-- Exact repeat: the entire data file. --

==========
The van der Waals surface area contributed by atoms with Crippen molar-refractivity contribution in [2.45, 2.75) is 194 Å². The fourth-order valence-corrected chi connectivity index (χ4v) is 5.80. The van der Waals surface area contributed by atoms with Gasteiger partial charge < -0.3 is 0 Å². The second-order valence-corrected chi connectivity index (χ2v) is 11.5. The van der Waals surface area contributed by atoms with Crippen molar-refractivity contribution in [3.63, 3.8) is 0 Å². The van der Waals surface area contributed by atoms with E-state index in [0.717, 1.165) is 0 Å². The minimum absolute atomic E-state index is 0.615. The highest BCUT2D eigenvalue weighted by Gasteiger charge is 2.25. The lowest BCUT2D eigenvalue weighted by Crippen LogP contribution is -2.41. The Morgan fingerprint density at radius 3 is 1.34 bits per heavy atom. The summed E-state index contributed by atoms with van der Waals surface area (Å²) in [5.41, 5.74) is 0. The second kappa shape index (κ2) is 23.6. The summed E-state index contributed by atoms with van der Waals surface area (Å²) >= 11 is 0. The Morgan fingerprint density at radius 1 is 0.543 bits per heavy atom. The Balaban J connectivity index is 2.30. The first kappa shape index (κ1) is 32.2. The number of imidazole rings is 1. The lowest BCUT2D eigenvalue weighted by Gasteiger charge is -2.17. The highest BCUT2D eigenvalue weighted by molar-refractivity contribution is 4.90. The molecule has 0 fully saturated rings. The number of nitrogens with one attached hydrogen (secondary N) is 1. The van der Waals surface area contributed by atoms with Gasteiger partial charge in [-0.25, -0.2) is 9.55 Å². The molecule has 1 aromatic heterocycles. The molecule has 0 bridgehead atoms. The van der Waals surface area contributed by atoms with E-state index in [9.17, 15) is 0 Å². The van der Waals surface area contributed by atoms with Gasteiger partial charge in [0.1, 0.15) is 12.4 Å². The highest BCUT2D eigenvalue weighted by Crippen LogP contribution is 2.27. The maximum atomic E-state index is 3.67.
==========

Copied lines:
The van der Waals surface area contributed by atoms with Crippen molar-refractivity contribution in [2.45, 2.75) is 194 Å². The fourth-order valence-corrected chi connectivity index (χ4v) is 5.80. The van der Waals surface area contributed by atoms with Gasteiger partial charge < -0.3 is 0 Å². The second-order valence-corrected chi connectivity index (χ2v) is 11.5. The van der Waals surface area contributed by atoms with Crippen molar-refractivity contribution in [3.63, 3.8) is 0 Å². The van der Waals surface area contributed by atoms with E-state index in [0.717, 1.165) is 0 Å². The minimum absolute atomic E-state index is 0.615. The highest BCUT2D eigenvalue weighted by Gasteiger charge is 2.25. The lowest BCUT2D eigenvalue weighted by Crippen LogP contribution is -2.41. The Morgan fingerprint density at radius 3 is 1.34 bits per heavy atom. The summed E-state index contributed by atoms with van der Waals surface area (Å²) in [5.41, 5.74) is 0. The second kappa shape index (κ2) is 23.6. The summed E-state index contributed by atoms with van der Waals surface area (Å²) >= 11 is 0. The Morgan fingerprint density at radius 1 is 0.543 bits per heavy atom. The Balaban J connectivity index is 2.30. The first kappa shape index (κ1) is 32.2. The number of imidazole rings is 1. The lowest BCUT2D eigenvalue weighted by Gasteiger charge is -2.17. The highest BCUT2D eigenvalue weighted by molar-refractivity contribution is 4.90. The molecule has 0 fully saturated rings. The number of nitrogens with one attached hydrogen (secondary N) is 1. The van der Waals surface area contributed by atoms with Gasteiger partial charge in [-0.25, -0.2) is 9.55 Å². The molecule has 1 aromatic heterocycles. The molecule has 0 bridgehead atoms. The van der Waals surface area contributed by atoms with E-state index in [9.17, 15) is 0 Å². The van der Waals surface area contributed by atoms with Gasteiger partial charge in [0.1, 0.15) is 12.4 Å². The highest BCUT2D eigenvalue weighted by Crippen LogP contribution is 2.27. The maximum atomic E-state index is 3.67.